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Bioenergy crops and farmland biodiversity: benefits and limitations are scale-dependant for a declining mammal, the brown hare


Biomass energy crops are prompting major land-use changes in agricultural and marginal land in an effort to reduce dependency on fossil fuels. Miscanthus × giganteus, a perennial giant grass, is one of the main such crops in Europe but few studies exist of its interaction with farmland wildlife, particularly mammals. Understanding ecological impacts of bioenergy planting schemes is vital for mitigating potential negative effects on already declining farmland biodiversity and for maximising any benefits from these low-management, structurally diverse crops. We assessed in a mixed farming area in the UK the impact of Miscanthus crops on the brown hare (Lepus europaeus), a widespread but declining farmland species of conservation concern. We intensively radio-tracked hares in Miscanthus blocks of contrasting size and analysed hare diet for evidence of the consumption of Miscanthus. Home ranges differed starkly averaging 10.5 versus 49.6 ha in the small and the large Miscanthus blocks, respectively. Despite entirely avoiding the crop as food, hares appeared able to exist and even thrive in areas planted with Miscanthus though their populations may be significantly limited by reduced food availability and increased energy use where dense Miscanthus is planted over a wide area. As a component of a mixed farming landscape, Miscanthus may provide biodiversity benefits by increasing spatial heterogeneity and refuge areas for declining farmland species like brown hares but any effect is likely to be strongly scale-dependant.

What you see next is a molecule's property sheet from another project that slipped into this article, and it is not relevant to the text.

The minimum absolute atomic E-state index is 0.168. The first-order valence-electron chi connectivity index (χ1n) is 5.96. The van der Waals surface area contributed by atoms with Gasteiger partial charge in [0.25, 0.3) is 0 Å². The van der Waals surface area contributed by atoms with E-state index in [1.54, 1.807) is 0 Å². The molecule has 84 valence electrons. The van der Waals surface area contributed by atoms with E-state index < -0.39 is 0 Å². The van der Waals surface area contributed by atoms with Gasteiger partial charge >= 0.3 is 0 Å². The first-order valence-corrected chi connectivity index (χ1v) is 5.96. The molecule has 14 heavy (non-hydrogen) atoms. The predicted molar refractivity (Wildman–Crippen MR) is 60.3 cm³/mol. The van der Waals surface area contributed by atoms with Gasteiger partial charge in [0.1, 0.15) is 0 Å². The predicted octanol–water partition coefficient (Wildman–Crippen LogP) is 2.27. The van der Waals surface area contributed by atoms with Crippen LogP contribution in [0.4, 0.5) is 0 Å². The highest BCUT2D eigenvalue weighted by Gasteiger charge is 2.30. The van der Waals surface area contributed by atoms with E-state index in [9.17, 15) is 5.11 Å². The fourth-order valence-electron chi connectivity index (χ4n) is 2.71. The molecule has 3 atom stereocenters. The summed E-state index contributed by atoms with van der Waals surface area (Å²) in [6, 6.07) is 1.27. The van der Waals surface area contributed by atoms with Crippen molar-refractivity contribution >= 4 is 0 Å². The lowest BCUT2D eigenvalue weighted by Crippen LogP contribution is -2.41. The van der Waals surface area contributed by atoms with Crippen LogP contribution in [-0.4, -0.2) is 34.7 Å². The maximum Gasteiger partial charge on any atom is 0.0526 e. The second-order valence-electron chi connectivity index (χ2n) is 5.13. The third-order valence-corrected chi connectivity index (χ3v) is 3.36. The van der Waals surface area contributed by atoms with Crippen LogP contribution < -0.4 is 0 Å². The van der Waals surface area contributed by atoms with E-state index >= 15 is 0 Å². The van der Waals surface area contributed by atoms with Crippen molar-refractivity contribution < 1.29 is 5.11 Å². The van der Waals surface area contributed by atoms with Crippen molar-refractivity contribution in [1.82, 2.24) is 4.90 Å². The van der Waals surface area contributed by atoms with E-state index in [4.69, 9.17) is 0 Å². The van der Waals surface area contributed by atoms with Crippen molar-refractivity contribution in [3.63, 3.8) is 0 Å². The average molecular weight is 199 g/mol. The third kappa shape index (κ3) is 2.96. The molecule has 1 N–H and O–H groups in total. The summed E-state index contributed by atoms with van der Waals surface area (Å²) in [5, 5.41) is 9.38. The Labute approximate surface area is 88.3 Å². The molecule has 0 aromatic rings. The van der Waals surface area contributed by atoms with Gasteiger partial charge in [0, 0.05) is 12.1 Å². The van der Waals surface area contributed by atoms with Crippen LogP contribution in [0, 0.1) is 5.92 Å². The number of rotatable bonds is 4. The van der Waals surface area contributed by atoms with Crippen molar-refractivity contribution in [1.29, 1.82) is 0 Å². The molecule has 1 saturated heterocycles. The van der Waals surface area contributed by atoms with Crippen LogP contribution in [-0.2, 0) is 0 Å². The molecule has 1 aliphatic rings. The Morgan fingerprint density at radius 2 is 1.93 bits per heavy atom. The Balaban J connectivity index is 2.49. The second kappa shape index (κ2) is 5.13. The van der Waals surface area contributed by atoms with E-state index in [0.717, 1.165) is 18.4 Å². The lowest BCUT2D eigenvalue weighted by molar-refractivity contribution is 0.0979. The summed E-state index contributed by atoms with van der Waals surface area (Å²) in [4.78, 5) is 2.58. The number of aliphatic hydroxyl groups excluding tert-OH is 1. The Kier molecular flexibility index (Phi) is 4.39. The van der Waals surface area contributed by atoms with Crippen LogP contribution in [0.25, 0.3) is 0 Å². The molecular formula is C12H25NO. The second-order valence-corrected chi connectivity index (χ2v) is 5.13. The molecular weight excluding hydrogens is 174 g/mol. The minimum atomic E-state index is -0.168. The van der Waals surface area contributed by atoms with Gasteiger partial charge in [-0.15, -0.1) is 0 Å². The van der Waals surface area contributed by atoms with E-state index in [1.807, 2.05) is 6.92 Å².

The rapid expansion of bioenergy crops and their relationship with farmland biodiversity in temperate climates have generated increasing interest and concern in recent years (Semere and Slater 2007; Pedroli et al. 2013; Everaars et al. 2014; Bourke et al. 2014), particularly given that biodiversity in such areas has declined markedly for decades due to agricultural intensification (Benton et al. 2002; Tscharntke et al. 2012). Second-generation biomass energy crops offer intriguing opportunities to improve spatial and structural heterogeneity in agro-ecosystems by providing areas of tall perennial crops with low mechanical and chemical input (Bellamy et al. 2009; Bourke et al. 2014). Equally, the theoretical potential for total area occupied by biomass energy crops (principally Miscanthus and short-rotation coppice willow) of between 0.72 and 2.80 Mha in the UK alone (DECC 2012) is sufficient to generate significant impacts and land-use conflicts with both food production and farmland biodiversity. Given their novelty, much remains unknown on the specific impacts of bioenergy crops on most taxonomic groups but, where evaluated, impacts depended on the type of planted crop and the crop or land-use it replaces as well as the area it occupies, planting structure and patchiness (for a review, see Dauber et al. 2015). While there is a general scarcity of data in this area, previous research on ecological effects of such crops has focused on birds, plants or invertebrates and remarkably little is currently known about the impacts of bioenergy crops on mammals, particularly medium- to large-bodied species. This is despite the fact that medium and large mammals in Europe include both threatened species of conservation concern and abundant species such as deer, which can have significant economic and biodiversity effects (Côté et al. 2004). Moreover, while previous studies on the effects of biomass energy crops on biodiversity have looked at patterns in occurrence of multiple species, there have been no detailed investigations of the mechanisms by which species interact with these crops, something which is vital if crop production and biodiversity conservation are to be managed jointly.